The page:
USA Gymnastics CEO to Apologize to Larry Nassar Victims at House Subcommittee

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The questions from Congress often centered around a few key topics: public banned lists for sporting organizations, background checks for coaches and the lengthy 3-year delay between the 2014 USOC approving the creation of the U.S. Center for SafeSport and the opening of the Center in 2017.

"Is that sufficient?" Rep. Diane DeGette (D-Colo.) asked.

"Honestly, I'm not reassured by your testimony, because I don't hear a sense of urgency", a visibly angry Rep.

Documents obtained by the Indianapolis Star have painted a troubling picture of USA Gymnastics' complicity in aiding disgraced former team doctor Larry Nassar, guilty of staggering sexual misconduct with young gymnasts.

"Why should I take confidence from what you're saying today when you look at this timeline?"

What's more, thanks to USA Gymnastics' seeming willingness to foist Nassar's deceptions on the unsuspecting public, he was able to maintain his impeccable reputation for 14 months after he was first investigated by the Federal Bureau of Investigation for his misconduct.

She was joined by the top executives from the national governing bodies of swimming, taekwondo and volleyball at the hearing looking into whether they have done enough to protect their athletes from abusers.

Representatives pressed Lyons about the USOC's ability to fund the Center, noting that USOC revenue is in the hundreds of millions of dollars.

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"I feel like they haven't lifted a finger, I feel like they just want to move on", Duval told ThinkProgress by phone from Dallas, where she was following updates from the hearing. She said that where at this time a year ago, the Center was dealing with 20 to 30 reports a month, it is now dealing with 20 to 30 reports a week. She did not take questions from reporters after the hearing.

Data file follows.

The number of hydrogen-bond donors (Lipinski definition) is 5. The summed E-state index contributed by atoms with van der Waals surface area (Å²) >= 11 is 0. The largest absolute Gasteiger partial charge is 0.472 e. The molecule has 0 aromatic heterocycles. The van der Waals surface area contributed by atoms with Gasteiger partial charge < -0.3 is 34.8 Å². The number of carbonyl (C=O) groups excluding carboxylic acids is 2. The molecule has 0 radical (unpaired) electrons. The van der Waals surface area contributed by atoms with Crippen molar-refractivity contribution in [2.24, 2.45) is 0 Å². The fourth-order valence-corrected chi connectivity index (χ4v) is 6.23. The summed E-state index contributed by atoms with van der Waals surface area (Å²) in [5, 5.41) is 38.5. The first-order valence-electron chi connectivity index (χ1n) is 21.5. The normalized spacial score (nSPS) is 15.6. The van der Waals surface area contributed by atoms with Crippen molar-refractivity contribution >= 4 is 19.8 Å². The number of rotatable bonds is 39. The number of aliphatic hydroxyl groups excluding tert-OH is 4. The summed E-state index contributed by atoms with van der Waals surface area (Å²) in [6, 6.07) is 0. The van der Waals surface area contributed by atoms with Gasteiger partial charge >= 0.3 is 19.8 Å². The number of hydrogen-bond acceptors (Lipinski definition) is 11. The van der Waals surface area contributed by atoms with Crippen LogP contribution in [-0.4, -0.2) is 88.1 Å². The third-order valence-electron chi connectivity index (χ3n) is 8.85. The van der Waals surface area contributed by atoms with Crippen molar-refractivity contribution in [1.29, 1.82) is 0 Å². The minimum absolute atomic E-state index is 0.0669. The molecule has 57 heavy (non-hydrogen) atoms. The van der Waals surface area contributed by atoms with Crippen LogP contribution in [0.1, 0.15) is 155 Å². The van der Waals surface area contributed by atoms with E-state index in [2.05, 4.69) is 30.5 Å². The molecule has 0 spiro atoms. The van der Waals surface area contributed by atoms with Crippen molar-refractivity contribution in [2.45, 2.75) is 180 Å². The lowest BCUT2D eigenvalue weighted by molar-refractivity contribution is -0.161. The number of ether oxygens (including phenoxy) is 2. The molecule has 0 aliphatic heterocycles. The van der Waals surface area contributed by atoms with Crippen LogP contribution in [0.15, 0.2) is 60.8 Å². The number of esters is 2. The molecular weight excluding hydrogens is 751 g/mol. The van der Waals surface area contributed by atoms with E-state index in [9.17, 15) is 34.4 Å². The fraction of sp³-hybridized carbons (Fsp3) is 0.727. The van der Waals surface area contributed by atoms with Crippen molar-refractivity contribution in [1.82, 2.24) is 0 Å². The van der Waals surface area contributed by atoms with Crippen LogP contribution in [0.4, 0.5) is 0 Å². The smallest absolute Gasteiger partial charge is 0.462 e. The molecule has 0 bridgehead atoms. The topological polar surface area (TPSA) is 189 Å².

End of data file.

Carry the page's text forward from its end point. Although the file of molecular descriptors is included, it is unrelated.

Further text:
Pfohl also affirmed the independence of the organization, promising that incidents are investigated in an "independent, confidential and professional manner". She added that under new policies, officials are required to report sexual abuse claims to law enforcement officials.

On two separate occasions, Nassar and an attorney for USA Gymnastics crafted cover stories for his absence. Numerous abuse scandals have exposed insufficient communication and inconsistent policies across these sports organizations, with claims falling through the cracks. "We will do better".

Pfohl said SafeSport doesn't have the money it needs to investigate all reports as quickly as it should.

Lawmakers were particularly concerned about whether the organizations are adequately establishing a "culture change" and trying to reform their institutions rather than protecting them ― a major theme exposed by the Me Too and Time's Up movements.

"We must do better", Perry said.

Committee chair Rep. Greg Walden (R-Ore.) noted that numerous athletes who've spoken out about their sexual misconduct experiences have said "the culture of medals and money won out over athletes' protection and safety".

Pfohl repeatedly promised that "athletes' safety comes first". Lyons said under oath that it was a top priority for the USOC to protect its athletes from sex abuse, and agreed that the USOC does, indeed, have the authority to do so - a direct contradiction to the party line the organization's took during a 2016 deposition.